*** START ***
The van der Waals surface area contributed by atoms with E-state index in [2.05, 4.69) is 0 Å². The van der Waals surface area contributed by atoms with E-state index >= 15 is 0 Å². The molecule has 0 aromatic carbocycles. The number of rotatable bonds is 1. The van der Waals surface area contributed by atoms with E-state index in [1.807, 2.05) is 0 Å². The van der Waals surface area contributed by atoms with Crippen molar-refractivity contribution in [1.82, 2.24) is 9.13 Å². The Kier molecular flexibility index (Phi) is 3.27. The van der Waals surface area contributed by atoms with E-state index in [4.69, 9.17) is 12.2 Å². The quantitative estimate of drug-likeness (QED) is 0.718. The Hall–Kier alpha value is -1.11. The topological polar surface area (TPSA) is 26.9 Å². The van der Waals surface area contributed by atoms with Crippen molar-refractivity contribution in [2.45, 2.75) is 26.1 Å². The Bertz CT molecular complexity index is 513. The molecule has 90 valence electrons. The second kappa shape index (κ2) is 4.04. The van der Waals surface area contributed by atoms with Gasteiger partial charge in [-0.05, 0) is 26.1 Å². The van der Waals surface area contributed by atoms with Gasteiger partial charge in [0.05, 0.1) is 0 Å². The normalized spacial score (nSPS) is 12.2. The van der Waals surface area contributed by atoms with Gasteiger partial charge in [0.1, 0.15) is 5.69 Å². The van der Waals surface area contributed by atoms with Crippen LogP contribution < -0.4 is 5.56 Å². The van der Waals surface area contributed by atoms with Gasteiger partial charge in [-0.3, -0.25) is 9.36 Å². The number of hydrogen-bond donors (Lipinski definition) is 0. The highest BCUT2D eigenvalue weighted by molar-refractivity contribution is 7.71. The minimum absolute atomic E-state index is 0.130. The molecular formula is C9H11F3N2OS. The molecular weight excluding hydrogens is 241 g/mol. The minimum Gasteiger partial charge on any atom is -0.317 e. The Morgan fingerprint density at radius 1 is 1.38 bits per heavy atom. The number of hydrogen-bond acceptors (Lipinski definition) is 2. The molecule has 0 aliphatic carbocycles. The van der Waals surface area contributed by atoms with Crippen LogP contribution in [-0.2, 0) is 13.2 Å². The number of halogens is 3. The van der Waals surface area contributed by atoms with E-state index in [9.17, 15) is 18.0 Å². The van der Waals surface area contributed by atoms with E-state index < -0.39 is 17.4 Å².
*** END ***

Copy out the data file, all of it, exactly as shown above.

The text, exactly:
The van der Waals surface area contributed by atoms with E-state index in [2.05, 4.69) is 0 Å². The van der Waals surface area contributed by atoms with E-state index >= 15 is 0 Å². The molecule has 0 aromatic carbocycles. The number of rotatable bonds is 1. The van der Waals surface area contributed by atoms with E-state index in [1.807, 2.05) is 0 Å². The van der Waals surface area contributed by atoms with Crippen molar-refractivity contribution in [1.82, 2.24) is 9.13 Å². The Kier molecular flexibility index (Phi) is 3.27. The van der Waals surface area contributed by atoms with E-state index in [4.69, 9.17) is 12.2 Å². The quantitative estimate of drug-likeness (QED) is 0.718. The Hall–Kier alpha value is -1.11. The topological polar surface area (TPSA) is 26.9 Å². The van der Waals surface area contributed by atoms with Crippen molar-refractivity contribution in [2.45, 2.75) is 26.1 Å². The Bertz CT molecular complexity index is 513. The molecule has 90 valence electrons. The second kappa shape index (κ2) is 4.04. The van der Waals surface area contributed by atoms with Gasteiger partial charge in [-0.05, 0) is 26.1 Å². The van der Waals surface area contributed by atoms with Gasteiger partial charge in [0.05, 0.1) is 0 Å². The normalized spacial score (nSPS) is 12.2. The van der Waals surface area contributed by atoms with Gasteiger partial charge in [0.1, 0.15) is 5.69 Å². The van der Waals surface area contributed by atoms with Crippen LogP contribution < -0.4 is 5.56 Å². The van der Waals surface area contributed by atoms with Gasteiger partial charge in [-0.3, -0.25) is 9.36 Å². The number of hydrogen-bond donors (Lipinski definition) is 0. The highest BCUT2D eigenvalue weighted by molar-refractivity contribution is 7.71. The minimum absolute atomic E-state index is 0.130. The molecular formula is C9H11F3N2OS. The molecular weight excluding hydrogens is 241 g/mol. The minimum Gasteiger partial charge on any atom is -0.317 e. The Morgan fingerprint density at radius 1 is 1.38 bits per heavy atom. The number of hydrogen-bond acceptors (Lipinski definition) is 2. The molecule has 0 aliphatic carbocycles. The van der Waals surface area contributed by atoms with Crippen LogP contribution in [-0.2, 0) is 13.2 Å². The number of halogens is 3. The van der Waals surface area contributed by atoms with E-state index in [9.17, 15) is 18.0 Å². The van der Waals surface area contributed by atoms with E-state index < -0.39 is 17.4 Å².